Finland has edged closer to acquiring missiles from Lockheed Martin, an American defence technology company, for up to 150 million US dollars after the US State Department approved its request for the acquisition. A final decision on the sale will be taken by the US Congress.
“The matter is still under consideration in the United States. The process seems initially positive,” comments Jouko Tuloisela, a ministerial counsellor at the Ministry of Defence.
Tuloisela also reminds that the total value of the sale may not rise as high as announced by the US State Department as it is contingent on the number of missiles Finland ends up acquiring. “150 million dollars is the maximum. The matter is under preparation and the necessary negotiations are under-way,” he says.
Finland has declared its interest in acquiring a maximum of 240 missiles from Lockheed Martin for its heavy missile launchers. The acquisition would include two different types of missiles: M31A1 Unitary Missiles and M30A1 Alternative Warhead Missiles.
The M31A1 is a point-detonating precision missile guided with a GPS and inertial navigation system. The M30A1 is comparable with the exception that it is loaded with wide-area ammunition. Both of the missiles have a range of roughly 70 kilometres.
The missiles will be delivered in pods of six. The heavy missile launchers used by the Finnish Defence Forces can each be equipped with two such missile pods.
The sale could include up to 40 missile pods, 15 of which would be loaded with 90 M31A1 missiles and the remaining 25 with 150 M30A1 missiles. It would also include personnel training, training equipment, software development as well as technical and logistical support services.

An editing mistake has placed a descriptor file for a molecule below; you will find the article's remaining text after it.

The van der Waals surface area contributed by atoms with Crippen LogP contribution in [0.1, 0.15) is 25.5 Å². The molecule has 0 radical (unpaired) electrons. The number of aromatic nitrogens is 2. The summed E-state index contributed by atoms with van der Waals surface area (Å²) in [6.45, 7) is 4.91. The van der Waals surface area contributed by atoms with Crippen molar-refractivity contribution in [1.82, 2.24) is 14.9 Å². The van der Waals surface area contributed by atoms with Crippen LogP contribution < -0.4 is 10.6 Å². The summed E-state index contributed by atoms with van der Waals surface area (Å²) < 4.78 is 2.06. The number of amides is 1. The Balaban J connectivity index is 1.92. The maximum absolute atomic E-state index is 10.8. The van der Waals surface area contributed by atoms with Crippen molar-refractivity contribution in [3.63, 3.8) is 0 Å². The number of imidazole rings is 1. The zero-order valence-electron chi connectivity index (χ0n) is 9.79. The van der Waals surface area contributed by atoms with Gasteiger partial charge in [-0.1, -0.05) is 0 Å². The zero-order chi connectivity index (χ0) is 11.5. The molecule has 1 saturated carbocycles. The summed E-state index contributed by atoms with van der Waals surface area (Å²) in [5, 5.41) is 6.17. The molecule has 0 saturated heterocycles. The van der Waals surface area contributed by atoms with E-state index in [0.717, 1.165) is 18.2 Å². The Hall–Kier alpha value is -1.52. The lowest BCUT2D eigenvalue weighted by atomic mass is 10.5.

Finland acquired 22 MLRS (Multiple Launch Rocket System) missile launchers from the Netherlands for 45 million euros in 2006. It later spent an additional 40 million euros on upgrading the launch system.
No suitable ammunition, however, was found for the heavy missile launchers despite ten years of hemming and hawing between various options. The Finnish Defence Forces consequently only have practice rockets and a small number of anti-tank grenades at their disposal.
Finland was initially planning on loading the missile launchers with cluster munitions but called off the acquisition due to a strong public sentiment against cluster munitions, which – unlike the missiles currently under consideration – leave behind unexploded cluster bomblets. The Ministry of Defence also mulled over the acquisition of 70 ATACMS missiles but withdrew from the acquisition for financial reasons.
Jarmo Huhtanen – HS
Aleksi Teivainen – HT
© HELSINGIN SANOMAT
Photo: Finnish Defence Forces